Author: Jessica Hadari
Today’s hospice shift was a breath of fresh air.
My morning started out with a lot of swearing under my breath. I was running late again! I was able to slow down on the BART trains.
I arrived early enough to get my americano at the corner cafe. Preparing for an upcoming women’s Tahoe writing retreat, I was glad to catch all of the email communications at the start of the day.
I headed to the Guest House – which already felt like a home.
Checking in with the other volunteers, I found out that Anthony, who had moved into the House after my shift last week, had passed. Roy had sent out an introduction email to us volunteers a few days before when Anthony arrived. This is all I know of this man…
“Anthony has lived a full life as an artist, musician and actor. Raised in New York City, Anthony had lived on the Lower East side and in Queens. Anthony played guitar in a rock band in the 1960s called Children of God. He was involved in the Living Theatre in New York and Bread and Puppets. A friend who stopped by today described Anthony as living his life on the extreme edge.”
I never met him but enjoyed tending to his candles all morning until his family arrived. Fire guardian, I changed out his candles twice; cleaning about twenty of the Gust House candle holders until they were spotless. Wiping, wiping, wiping. Delighting in sooty-to-shine transformation and the plushy kitchen towels that sucked every bit of wax away.
The art of the mundane. This was my work in that moment.
It was not strange. Floating in and out of his room. His body sinking into his bed. His hollowed face. Tending this stranger. A temporary surrogate family. I thought it intriguing, this felt ‘normal’. I thought I heard him take a deep breath. I remembered that last week during Sharon’s ritual I swore I saw her breathe several times.
Having seen people breathe my whole life, my mind would not allow me to see a body not breathe.
I found out the thirty year old man in one of the rooms was close to passing. His friends created a sitting tree, so that at least one person was with him at all times as he neared the end. He was so cared for. I am not sure why his name is the only one I have not written here.
I dedicated a lot of time to Ben today. Elderly. He had fallen a few days ago. He would awake and try to get out of bed by himself. To prevent another fall, one of us would stay with him at all times. I assigned myself to watching him while he napped. Old jazzy tunes like “Luck Be a Lady” played on his boom box. I had the delicious experience of sitting on the armchair and really hearing the lyrics for the first time. Sitting. Imagining what Ben’s hay days might have been like. Occasionally snoozing to the classic tunes of the era of his young adulthood.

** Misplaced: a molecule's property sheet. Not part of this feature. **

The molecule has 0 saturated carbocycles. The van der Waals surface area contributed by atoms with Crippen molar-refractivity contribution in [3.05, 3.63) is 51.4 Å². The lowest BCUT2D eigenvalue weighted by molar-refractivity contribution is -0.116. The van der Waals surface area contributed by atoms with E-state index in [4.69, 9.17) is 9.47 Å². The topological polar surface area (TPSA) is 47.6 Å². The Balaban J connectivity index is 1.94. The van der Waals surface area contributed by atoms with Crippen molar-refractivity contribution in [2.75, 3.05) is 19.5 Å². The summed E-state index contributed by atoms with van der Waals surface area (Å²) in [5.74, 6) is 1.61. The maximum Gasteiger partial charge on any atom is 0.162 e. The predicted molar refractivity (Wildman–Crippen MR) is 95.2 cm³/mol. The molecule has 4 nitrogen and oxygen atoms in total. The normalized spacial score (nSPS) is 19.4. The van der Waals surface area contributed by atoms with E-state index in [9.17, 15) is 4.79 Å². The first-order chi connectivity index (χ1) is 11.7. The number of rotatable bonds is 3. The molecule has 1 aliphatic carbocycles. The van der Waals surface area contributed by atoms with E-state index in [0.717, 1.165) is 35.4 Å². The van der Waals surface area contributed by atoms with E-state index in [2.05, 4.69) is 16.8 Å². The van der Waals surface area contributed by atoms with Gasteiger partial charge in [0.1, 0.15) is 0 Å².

Sitting. Snoozing. Daydreaming. This was my work in that moment. And this is how I was needed.
When he awoke Liz, the nurse practitioner and I helped Ben with the commode. I held him standing while Liz bathed him. His nearly naked body, still painful from his fall.
I felt the depth of my service and the swallowing throat of intimacy – true intimacy of illness and mental nakedness – as this grown man, small with age wrapped his arms around my neck for support. I was grateful for my strong legs. I could have held him for a long time.
I did not say goodbye to Ben when I left my shift. Later in the evening at the hospice training I would explore why.
Jessica Hadari is the founder of the Miracle Salon and the FEM Talks Alliance of Women Leaders, Educators & Healers.
Passionate about the "self-blossoming woman", for 15 years she has been privileged to lead countless women’s circles. Her greatest love? Watching women transform in the arenas of relationships, divine path and spiritual growth.
Each month she produces the Miracle Salon, a celebrated woman's wisdom networking event, as well as Women's Wisdom & Prayer Circles. Jessica immensely enjoys producing and collaborating around any women's event centered on emotional freedom.
She's a mother, writer, artist, hospice caregiver, master yoga teacher, holistic health practitioner, officiant, unconditional friend and voice of accountability in her Bay Area women’s communities.